It always feels really weird to me to have to say something that I’m not sure I really mean. Or maybe that I’m really sure that I don’t mean. It can feel like marveling at the Emperor’s new clothes.
I remember how difficult that was as a kid. Having to say “thank-you” when I didn’t happen to feel very thankful. Having to say “excuse me” when someone clumsy got in my way. Having to apologize to my brother for something that deep-down I figured he had coming.
Sometime I’d try to hold out against these injunctions: “But I’m not sorry!” However, parents have a way of winning these childhood standoffs, and eventually I’d mumble my contrition even as my demeanor glared my dissent.
That always seemed silly. Why say something if you don’t really mean it? What good does it do to insist to Aunt Sally that you really do love her zucchini-and-peanut butter lasagna? Why say it if you don’t mean it? That only makes sense.
But on the other hand, I think there are times when we might not mean something until we say it. While my views on a toxic casserole might not waver, there have been things that I know I didn’t mean until I started to announce them. Take almost anything having to do with real love, for instance. I have shockingly few moments of spontaneous servanthood; usually I have to prompt myself to be helpful or to apologize or even to let someone else go first through a doorway. Those kinds of things just don’t come naturally to me. There’s a sense in which I can still hear my parents’ instructions: “say thank you…say you’re sorry…”.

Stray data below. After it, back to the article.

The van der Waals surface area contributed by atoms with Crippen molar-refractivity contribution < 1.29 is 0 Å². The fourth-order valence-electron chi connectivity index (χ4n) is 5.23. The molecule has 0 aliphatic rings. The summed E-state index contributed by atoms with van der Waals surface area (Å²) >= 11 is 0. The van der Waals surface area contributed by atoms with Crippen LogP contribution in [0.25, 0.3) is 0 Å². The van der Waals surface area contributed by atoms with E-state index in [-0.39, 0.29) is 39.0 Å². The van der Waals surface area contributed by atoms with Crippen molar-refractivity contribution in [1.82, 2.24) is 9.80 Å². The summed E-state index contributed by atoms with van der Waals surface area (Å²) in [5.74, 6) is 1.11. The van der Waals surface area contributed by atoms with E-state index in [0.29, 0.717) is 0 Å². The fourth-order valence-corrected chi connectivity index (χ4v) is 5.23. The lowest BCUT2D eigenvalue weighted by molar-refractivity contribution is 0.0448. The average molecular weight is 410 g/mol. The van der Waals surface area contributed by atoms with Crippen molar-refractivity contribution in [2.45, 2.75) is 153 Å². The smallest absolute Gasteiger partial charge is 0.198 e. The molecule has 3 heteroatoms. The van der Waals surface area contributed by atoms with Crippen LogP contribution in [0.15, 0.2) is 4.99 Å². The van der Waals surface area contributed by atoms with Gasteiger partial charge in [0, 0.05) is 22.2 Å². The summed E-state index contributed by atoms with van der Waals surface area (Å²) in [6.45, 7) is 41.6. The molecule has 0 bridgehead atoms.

My point is that sometimes I won’t really feel something until I say it. The very process of going through the motions helps me situate myself in the attitude that I really want to have. Saying I'm sorry helps me be sorry when it doesn’t come naturally. It helps me mean it better, you could say.
I find that the same kind of thing often happens in prayer. Later this morning our congregation, The Gathering, will be holding a special prayer service. Our people will be led in prayer by our worship leaders, in spoken prayers and in some of the songs we sing. Some of our people will choose to pray with special prayer teams positioned around the room. And I’d bet good money that we won’t fully mean many of the things we say to God in those prayers, at least not at the time that we say them. Like telling God we trust in Him, or that we really want to see His will happen in our crisis situations. We’ll likely profess faith that doesn’t ring very true, or ask for guidance when what we really want is for God to take a few pointers from us.
We’ll say things that we don’t really, fully mean. We’ll join with the father before Jesus in Mark 9: “I believe, help my unbelief!”
And frankly, I’m OK with that. While it’d be great to think that our hearts always feel the right things, some of those things won’t fully change until after we hear a loud trumpet blast. And in the meantime, we’re still sinners, and we’ll still have to say some of these things to help us mean them.